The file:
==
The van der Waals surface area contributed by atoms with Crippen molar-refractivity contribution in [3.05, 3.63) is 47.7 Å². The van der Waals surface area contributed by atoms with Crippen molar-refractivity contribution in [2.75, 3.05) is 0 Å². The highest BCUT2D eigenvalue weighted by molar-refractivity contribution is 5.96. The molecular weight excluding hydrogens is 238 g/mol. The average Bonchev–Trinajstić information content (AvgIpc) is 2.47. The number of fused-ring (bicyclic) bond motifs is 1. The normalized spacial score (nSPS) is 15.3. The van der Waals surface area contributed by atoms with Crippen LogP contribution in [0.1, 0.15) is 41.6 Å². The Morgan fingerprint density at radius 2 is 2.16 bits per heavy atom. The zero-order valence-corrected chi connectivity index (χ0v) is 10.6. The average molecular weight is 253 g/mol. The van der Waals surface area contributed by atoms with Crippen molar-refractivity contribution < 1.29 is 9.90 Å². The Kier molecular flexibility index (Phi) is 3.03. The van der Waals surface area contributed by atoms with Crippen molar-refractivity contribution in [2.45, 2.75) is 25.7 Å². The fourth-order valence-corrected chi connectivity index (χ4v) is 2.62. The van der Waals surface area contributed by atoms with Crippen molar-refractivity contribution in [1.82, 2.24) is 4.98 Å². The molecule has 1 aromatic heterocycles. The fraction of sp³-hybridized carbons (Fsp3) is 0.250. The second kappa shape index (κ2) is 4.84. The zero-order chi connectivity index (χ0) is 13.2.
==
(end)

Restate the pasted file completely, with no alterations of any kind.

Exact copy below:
The van der Waals surface area contributed by atoms with Crippen molar-refractivity contribution in [3.05, 3.63) is 47.7 Å². The van der Waals surface area contributed by atoms with Crippen molar-refractivity contribution in [2.75, 3.05) is 0 Å². The highest BCUT2D eigenvalue weighted by molar-refractivity contribution is 5.96. The molecular weight excluding hydrogens is 238 g/mol. The average Bonchev–Trinajstić information content (AvgIpc) is 2.47. The number of fused-ring (bicyclic) bond motifs is 1. The normalized spacial score (nSPS) is 15.3. The van der Waals surface area contributed by atoms with Crippen LogP contribution in [0.1, 0.15) is 41.6 Å². The Morgan fingerprint density at radius 2 is 2.16 bits per heavy atom. The zero-order valence-corrected chi connectivity index (χ0v) is 10.6. The average molecular weight is 253 g/mol. The van der Waals surface area contributed by atoms with Crippen molar-refractivity contribution < 1.29 is 9.90 Å². The Kier molecular flexibility index (Phi) is 3.03. The van der Waals surface area contributed by atoms with Crippen molar-refractivity contribution in [2.45, 2.75) is 25.7 Å². The fourth-order valence-corrected chi connectivity index (χ4v) is 2.62. The van der Waals surface area contributed by atoms with Crippen molar-refractivity contribution in [1.82, 2.24) is 4.98 Å². The molecule has 1 aromatic heterocycles. The fraction of sp³-hybridized carbons (Fsp3) is 0.250. The second kappa shape index (κ2) is 4.84. The zero-order chi connectivity index (χ0) is 13.2.